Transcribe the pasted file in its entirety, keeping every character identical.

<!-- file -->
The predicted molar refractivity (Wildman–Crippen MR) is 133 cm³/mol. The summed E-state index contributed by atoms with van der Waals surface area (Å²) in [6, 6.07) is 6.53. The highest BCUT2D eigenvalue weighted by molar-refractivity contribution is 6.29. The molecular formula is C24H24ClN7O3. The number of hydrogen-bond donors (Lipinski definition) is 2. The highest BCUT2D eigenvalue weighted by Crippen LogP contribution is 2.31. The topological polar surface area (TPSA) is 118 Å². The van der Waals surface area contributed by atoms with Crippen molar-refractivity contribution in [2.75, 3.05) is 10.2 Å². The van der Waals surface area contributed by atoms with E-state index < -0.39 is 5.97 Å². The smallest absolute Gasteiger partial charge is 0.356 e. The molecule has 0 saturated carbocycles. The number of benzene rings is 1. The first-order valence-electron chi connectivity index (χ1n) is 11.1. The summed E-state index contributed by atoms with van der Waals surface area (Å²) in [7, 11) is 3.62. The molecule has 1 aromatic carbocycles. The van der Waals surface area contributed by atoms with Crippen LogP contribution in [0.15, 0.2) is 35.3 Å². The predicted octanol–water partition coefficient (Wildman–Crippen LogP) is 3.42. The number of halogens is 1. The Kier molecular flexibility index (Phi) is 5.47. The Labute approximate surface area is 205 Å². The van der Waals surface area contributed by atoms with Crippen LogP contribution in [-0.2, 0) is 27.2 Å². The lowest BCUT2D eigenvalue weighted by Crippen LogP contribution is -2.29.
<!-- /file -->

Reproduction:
The predicted molar refractivity (Wildman–Crippen MR) is 133 cm³/mol. The summed E-state index contributed by atoms with van der Waals surface area (Å²) in [6, 6.07) is 6.53. The highest BCUT2D eigenvalue weighted by molar-refractivity contribution is 6.29. The molecular formula is C24H24ClN7O3. The number of hydrogen-bond donors (Lipinski definition) is 2. The highest BCUT2D eigenvalue weighted by Crippen LogP contribution is 2.31. The topological polar surface area (TPSA) is 118 Å². The van der Waals surface area contributed by atoms with Crippen molar-refractivity contribution in [2.75, 3.05) is 10.2 Å². The van der Waals surface area contributed by atoms with E-state index < -0.39 is 5.97 Å². The smallest absolute Gasteiger partial charge is 0.356 e. The molecule has 0 saturated carbocycles. The number of benzene rings is 1. The first-order valence-electron chi connectivity index (χ1n) is 11.1. The summed E-state index contributed by atoms with van der Waals surface area (Å²) in [7, 11) is 3.62. The molecule has 1 aromatic carbocycles. The van der Waals surface area contributed by atoms with Crippen LogP contribution in [0.15, 0.2) is 35.3 Å². The predicted octanol–water partition coefficient (Wildman–Crippen LogP) is 3.42. The number of halogens is 1. The Kier molecular flexibility index (Phi) is 5.47. The Labute approximate surface area is 205 Å². The van der Waals surface area contributed by atoms with Crippen LogP contribution in [-0.2, 0) is 27.2 Å². The lowest BCUT2D eigenvalue weighted by Crippen LogP contribution is -2.29.